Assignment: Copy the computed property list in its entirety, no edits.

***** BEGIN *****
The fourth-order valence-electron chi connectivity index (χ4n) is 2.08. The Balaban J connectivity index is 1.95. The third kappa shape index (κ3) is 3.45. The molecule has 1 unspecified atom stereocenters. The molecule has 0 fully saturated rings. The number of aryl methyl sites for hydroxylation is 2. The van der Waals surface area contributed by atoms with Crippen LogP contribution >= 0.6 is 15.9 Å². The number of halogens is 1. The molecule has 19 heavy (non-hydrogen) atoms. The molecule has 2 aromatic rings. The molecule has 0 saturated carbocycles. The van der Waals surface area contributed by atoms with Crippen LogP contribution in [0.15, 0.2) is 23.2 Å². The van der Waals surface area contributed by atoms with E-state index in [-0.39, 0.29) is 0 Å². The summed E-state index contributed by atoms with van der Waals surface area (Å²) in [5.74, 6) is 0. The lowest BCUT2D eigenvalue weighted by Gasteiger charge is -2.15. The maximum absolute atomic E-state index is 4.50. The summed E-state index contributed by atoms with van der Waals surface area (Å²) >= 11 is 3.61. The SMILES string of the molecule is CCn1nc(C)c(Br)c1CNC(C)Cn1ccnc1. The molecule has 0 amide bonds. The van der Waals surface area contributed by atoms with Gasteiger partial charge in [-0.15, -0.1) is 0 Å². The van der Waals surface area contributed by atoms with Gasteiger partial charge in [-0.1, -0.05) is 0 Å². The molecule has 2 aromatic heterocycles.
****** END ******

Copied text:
The fourth-order valence-electron chi connectivity index (χ4n) is 2.08. The Balaban J connectivity index is 1.95. The third kappa shape index (κ3) is 3.45. The molecule has 1 unspecified atom stereocenters. The molecule has 0 fully saturated rings. The number of aryl methyl sites for hydroxylation is 2. The van der Waals surface area contributed by atoms with Crippen LogP contribution >= 0.6 is 15.9 Å². The number of halogens is 1. The molecule has 19 heavy (non-hydrogen) atoms. The molecule has 2 aromatic rings. The molecule has 0 saturated carbocycles. The van der Waals surface area contributed by atoms with Crippen LogP contribution in [0.15, 0.2) is 23.2 Å². The van der Waals surface area contributed by atoms with E-state index in [-0.39, 0.29) is 0 Å². The summed E-state index contributed by atoms with van der Waals surface area (Å²) in [5.74, 6) is 0. The lowest BCUT2D eigenvalue weighted by Gasteiger charge is -2.15. The maximum absolute atomic E-state index is 4.50. The summed E-state index contributed by atoms with van der Waals surface area (Å²) >= 11 is 3.61. The SMILES string of the molecule is CCn1nc(C)c(Br)c1CNC(C)Cn1ccnc1. The molecule has 0 amide bonds. The van der Waals surface area contributed by atoms with Gasteiger partial charge in [-0.15, -0.1) is 0 Å². The van der Waals surface area contributed by atoms with Gasteiger partial charge in [-0.1, -0.05) is 0 Å². The molecule has 2 aromatic heterocycles.